“The use of a certain area of the earth’s surface is a primary condition of anything that man can do. It gives him room for his own actions, with the enjoyment of the heat and the light, the air and the rain, which nature assigns to that area. It determines his distance from, and in a great measure his relations to, other persons. This property of ‘land ‘it is, which, though as yet insufficient prominence has been given to it, is the ultimate cause of the distinction which all writers on economics arc compelled to make between land and other things. It is the foundation of much that is most interesting and most difficult in economic science.”
Professor J. E. Cairnes, in his Political Economy, sums up the position in these words: “Sustained by some of the greatest names, I will say by every man of the first rank in political economy, from Turgot and Adam Smith to Mill, I hold that the land of a country presents conditions which separate it economically from the great mass of the other objects of wealth.”
And the unique nature of land is thus stated by John Stuart Mill in Principles of Political Economy: “The essential principle of property being to assure to persons what they have produced by their own labour and accumulated by their abstinence, this principle cannot apply to what is not the produce of labour, the raw material of the earth. … No man made the land; it is the original inheritance of the whole species. … The land of every country belongs to the people of that country.”
In his Essay on Coleridge, Mill also says: “By the early institutions of Europe, property in land was a public function, created for certain public purposes, and hold under condition of their fulfilment; and as such, we predict, under the modifications suitable to modern society, it will again come to be considered. In this age, when everything is called in question, and when the foundation of private property itself needs to be argumentatively maintained against plausible and persuasive sophisms, one may easily see the danger of mixing up what is not tenable with what is, and the impossibility of maintaining what is an absolute right in the individual to an unrestricted control, a jus utendi et abutendiover an unlimited quantity of the mere raw material of the globe, to which every other person could originally make out as good a natural title as himself. It will certainly not be much longer tolerated that agriculture should be carried on (as Coleridge expresses it) on the same principles as those of trade; that a gentleman should regard his estate as a merchant his cargo, or a shopkeeper his stock; that he should be allowed to deal with it as if it only existed to yield rent to him, not food to the numbers whose hands till it; and should have a right, and a right possessing all the sacredness of property, to turn them out by hundreds and make them perish on the high road, as has been done before now by Irish landlords. We believe that it will soon be thought that a mode of property in land which has brought things to this pass has existed long enough.”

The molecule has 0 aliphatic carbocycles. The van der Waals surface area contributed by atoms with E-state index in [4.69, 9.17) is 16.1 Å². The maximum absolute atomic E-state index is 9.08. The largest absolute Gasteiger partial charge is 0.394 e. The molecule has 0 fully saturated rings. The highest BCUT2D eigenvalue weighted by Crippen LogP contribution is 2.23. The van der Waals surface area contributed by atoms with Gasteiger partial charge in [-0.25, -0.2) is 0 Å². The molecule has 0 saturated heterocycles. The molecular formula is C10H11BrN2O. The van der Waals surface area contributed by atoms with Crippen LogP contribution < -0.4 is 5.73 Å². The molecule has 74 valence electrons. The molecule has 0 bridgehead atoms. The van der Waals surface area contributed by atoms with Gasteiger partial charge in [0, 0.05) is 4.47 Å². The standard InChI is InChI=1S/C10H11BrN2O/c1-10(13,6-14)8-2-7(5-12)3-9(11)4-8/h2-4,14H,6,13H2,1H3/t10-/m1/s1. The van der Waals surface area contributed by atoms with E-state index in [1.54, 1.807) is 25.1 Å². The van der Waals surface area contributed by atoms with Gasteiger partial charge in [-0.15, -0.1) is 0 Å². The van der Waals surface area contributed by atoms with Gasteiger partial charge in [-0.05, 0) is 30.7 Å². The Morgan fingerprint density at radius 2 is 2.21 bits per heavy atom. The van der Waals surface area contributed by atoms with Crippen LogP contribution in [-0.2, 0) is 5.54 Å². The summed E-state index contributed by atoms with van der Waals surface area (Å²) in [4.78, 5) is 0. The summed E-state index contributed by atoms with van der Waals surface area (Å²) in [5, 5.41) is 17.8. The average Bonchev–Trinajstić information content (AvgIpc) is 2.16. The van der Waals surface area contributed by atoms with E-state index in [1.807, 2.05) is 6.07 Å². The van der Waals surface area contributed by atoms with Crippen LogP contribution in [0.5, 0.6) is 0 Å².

J. B. Say, in his Economic Politique, says: “The earth, as we have already seen, is not the only agent of nature which has a productive power; but it is the only one, or nearly so, that one set of men take to themselves, to the exclusion of others; and of which consequently they can appropriate the benefits. The waters of rivers, and of the sea, by the power which they have of giving movement to our machines, carrying our boats, nourishing our fish, have also a productive power; the wind which turns our mills, and even the heat of the sun, work for us; but happily no one has yet been able to say, ‘The wind and the sun are mine, and the service which they render must be paid for.'”
Adam Smith, in his Wealth of Nations, shows that the rent of land is simply the price paid by one man to another for a licence to use the earth that once was common to all. “The wood of the forest, the grass of the field, and all the natural fruits of the earth, which, when land was in common, cost the labourer only the trouble of gathering them, come, even to him, to have an additional price fixed upon them, when land has become private property. He must then pay for the licence to gather them, and must give up to his landlord a portion of what his labour either collects or produces. This portion, or what comes to the same thing, the price of this portion, constitutes the rent of land.
“The landlord sometimes demands rent for what is altogether incapable of human improvement. Kelp is a species of seaweed, which, when burnt, yields an alkaline salt, useful for making glass, soap, and for several other purposes. It grows in several parts of Great Britain, particularly in Scotland, upon such rocks only as lie within the high-water mark, which are twice every day covered by the sea, and of which the produce, therefore, was never augmented by human industry. The landlord, however, whose estate is bounded by a kelp shore of this kind, demands a rent for it as much as for his corn fields.